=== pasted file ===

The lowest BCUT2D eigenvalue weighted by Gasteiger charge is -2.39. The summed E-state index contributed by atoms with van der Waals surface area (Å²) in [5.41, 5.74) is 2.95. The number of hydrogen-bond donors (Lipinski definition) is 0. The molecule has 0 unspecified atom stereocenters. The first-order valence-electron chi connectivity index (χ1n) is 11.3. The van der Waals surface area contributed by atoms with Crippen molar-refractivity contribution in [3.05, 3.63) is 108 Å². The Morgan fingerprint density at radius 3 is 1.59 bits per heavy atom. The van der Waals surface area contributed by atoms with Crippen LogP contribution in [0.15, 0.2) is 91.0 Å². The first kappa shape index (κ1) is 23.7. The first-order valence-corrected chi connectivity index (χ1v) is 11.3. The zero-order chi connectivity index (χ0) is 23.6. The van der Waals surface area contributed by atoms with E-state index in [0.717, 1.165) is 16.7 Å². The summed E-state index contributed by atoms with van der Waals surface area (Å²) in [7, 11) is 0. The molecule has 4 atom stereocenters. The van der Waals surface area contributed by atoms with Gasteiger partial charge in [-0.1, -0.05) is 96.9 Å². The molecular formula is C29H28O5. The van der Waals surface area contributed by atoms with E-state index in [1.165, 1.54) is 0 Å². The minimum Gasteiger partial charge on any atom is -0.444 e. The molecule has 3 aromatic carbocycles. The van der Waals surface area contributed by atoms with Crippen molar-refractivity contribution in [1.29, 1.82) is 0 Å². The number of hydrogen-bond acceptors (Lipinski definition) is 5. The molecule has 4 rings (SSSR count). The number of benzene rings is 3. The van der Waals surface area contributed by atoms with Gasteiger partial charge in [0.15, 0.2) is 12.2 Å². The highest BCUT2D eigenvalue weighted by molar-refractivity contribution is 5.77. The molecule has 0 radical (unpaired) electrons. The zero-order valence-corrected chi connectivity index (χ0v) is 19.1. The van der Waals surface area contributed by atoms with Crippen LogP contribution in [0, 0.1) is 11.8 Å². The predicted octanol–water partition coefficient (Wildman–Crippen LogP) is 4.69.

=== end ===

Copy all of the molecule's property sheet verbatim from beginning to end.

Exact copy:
The lowest BCUT2D eigenvalue weighted by Gasteiger charge is -2.39. The summed E-state index contributed by atoms with van der Waals surface area (Å²) in [5.41, 5.74) is 2.95. The number of hydrogen-bond donors (Lipinski definition) is 0. The molecule has 0 unspecified atom stereocenters. The first-order valence-electron chi connectivity index (χ1n) is 11.3. The van der Waals surface area contributed by atoms with Crippen molar-refractivity contribution in [3.05, 3.63) is 108 Å². The Morgan fingerprint density at radius 3 is 1.59 bits per heavy atom. The van der Waals surface area contributed by atoms with Crippen LogP contribution in [0.15, 0.2) is 91.0 Å². The first kappa shape index (κ1) is 23.7. The first-order valence-corrected chi connectivity index (χ1v) is 11.3. The zero-order chi connectivity index (χ0) is 23.6. The van der Waals surface area contributed by atoms with E-state index in [0.717, 1.165) is 16.7 Å². The summed E-state index contributed by atoms with van der Waals surface area (Å²) in [7, 11) is 0. The molecule has 4 atom stereocenters. The van der Waals surface area contributed by atoms with Gasteiger partial charge in [-0.1, -0.05) is 96.9 Å². The molecular formula is C29H28O5. The van der Waals surface area contributed by atoms with E-state index in [1.165, 1.54) is 0 Å². The minimum Gasteiger partial charge on any atom is -0.444 e. The molecule has 3 aromatic carbocycles. The van der Waals surface area contributed by atoms with Crippen molar-refractivity contribution in [1.29, 1.82) is 0 Å². The number of hydrogen-bond acceptors (Lipinski definition) is 5. The molecule has 4 rings (SSSR count). The number of benzene rings is 3. The van der Waals surface area contributed by atoms with Gasteiger partial charge in [0.15, 0.2) is 12.2 Å². The highest BCUT2D eigenvalue weighted by molar-refractivity contribution is 5.77. The molecule has 0 radical (unpaired) electrons. The zero-order valence-corrected chi connectivity index (χ0v) is 19.1. The van der Waals surface area contributed by atoms with Crippen LogP contribution in [0, 0.1) is 11.8 Å². The predicted octanol–water partition coefficient (Wildman–Crippen LogP) is 4.69.